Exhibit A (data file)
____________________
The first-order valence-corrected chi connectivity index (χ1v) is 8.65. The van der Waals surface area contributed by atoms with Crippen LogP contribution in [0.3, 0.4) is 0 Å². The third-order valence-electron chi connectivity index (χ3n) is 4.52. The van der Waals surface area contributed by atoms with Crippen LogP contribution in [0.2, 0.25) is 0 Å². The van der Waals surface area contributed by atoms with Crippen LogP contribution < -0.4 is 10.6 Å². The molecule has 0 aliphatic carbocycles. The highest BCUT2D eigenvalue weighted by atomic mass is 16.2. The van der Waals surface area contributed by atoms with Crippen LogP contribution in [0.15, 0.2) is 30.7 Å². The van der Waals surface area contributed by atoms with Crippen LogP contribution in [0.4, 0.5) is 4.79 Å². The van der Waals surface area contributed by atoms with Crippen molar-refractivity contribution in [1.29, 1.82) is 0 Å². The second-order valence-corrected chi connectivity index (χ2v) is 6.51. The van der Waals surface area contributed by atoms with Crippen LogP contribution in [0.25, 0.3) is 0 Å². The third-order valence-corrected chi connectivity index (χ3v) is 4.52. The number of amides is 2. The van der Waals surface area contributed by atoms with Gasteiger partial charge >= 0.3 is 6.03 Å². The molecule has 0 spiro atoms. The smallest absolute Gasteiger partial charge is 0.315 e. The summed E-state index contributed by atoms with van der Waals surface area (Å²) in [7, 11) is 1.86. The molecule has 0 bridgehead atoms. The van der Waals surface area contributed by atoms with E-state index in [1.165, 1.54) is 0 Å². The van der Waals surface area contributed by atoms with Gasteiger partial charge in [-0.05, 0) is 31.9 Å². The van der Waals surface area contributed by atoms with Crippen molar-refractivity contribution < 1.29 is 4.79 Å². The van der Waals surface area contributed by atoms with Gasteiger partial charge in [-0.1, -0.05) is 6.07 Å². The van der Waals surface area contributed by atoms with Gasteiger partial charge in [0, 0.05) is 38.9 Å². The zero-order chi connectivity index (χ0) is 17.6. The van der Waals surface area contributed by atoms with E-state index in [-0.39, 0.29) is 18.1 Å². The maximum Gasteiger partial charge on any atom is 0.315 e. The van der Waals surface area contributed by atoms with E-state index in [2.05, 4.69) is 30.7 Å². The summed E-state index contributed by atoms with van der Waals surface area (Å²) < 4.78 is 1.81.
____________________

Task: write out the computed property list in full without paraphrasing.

The first-order valence-corrected chi connectivity index (χ1v) is 8.65. The van der Waals surface area contributed by atoms with Crippen LogP contribution in [0.3, 0.4) is 0 Å². The third-order valence-electron chi connectivity index (χ3n) is 4.52. The van der Waals surface area contributed by atoms with Crippen LogP contribution in [0.2, 0.25) is 0 Å². The van der Waals surface area contributed by atoms with Crippen LogP contribution < -0.4 is 10.6 Å². The molecule has 0 aliphatic carbocycles. The highest BCUT2D eigenvalue weighted by atomic mass is 16.2. The van der Waals surface area contributed by atoms with Crippen LogP contribution in [0.15, 0.2) is 30.7 Å². The van der Waals surface area contributed by atoms with Crippen LogP contribution in [0.4, 0.5) is 4.79 Å². The van der Waals surface area contributed by atoms with Crippen molar-refractivity contribution in [1.29, 1.82) is 0 Å². The second-order valence-corrected chi connectivity index (χ2v) is 6.51. The van der Waals surface area contributed by atoms with Crippen LogP contribution in [0.25, 0.3) is 0 Å². The third-order valence-corrected chi connectivity index (χ3v) is 4.52. The number of amides is 2. The van der Waals surface area contributed by atoms with Gasteiger partial charge >= 0.3 is 6.03 Å². The molecule has 0 spiro atoms. The smallest absolute Gasteiger partial charge is 0.315 e. The summed E-state index contributed by atoms with van der Waals surface area (Å²) in [7, 11) is 1.86. The molecule has 0 bridgehead atoms. The van der Waals surface area contributed by atoms with E-state index in [1.165, 1.54) is 0 Å². The van der Waals surface area contributed by atoms with Gasteiger partial charge in [-0.05, 0) is 31.9 Å². The van der Waals surface area contributed by atoms with Crippen molar-refractivity contribution < 1.29 is 4.79 Å². The van der Waals surface area contributed by atoms with Gasteiger partial charge in [-0.1, -0.05) is 6.07 Å². The van der Waals surface area contributed by atoms with Gasteiger partial charge in [0, 0.05) is 38.9 Å². The zero-order chi connectivity index (χ0) is 17.6. The van der Waals surface area contributed by atoms with E-state index in [-0.39, 0.29) is 18.1 Å². The maximum Gasteiger partial charge on any atom is 0.315 e. The van der Waals surface area contributed by atoms with E-state index in [2.05, 4.69) is 30.7 Å². The summed E-state index contributed by atoms with van der Waals surface area (Å²) < 4.78 is 1.81.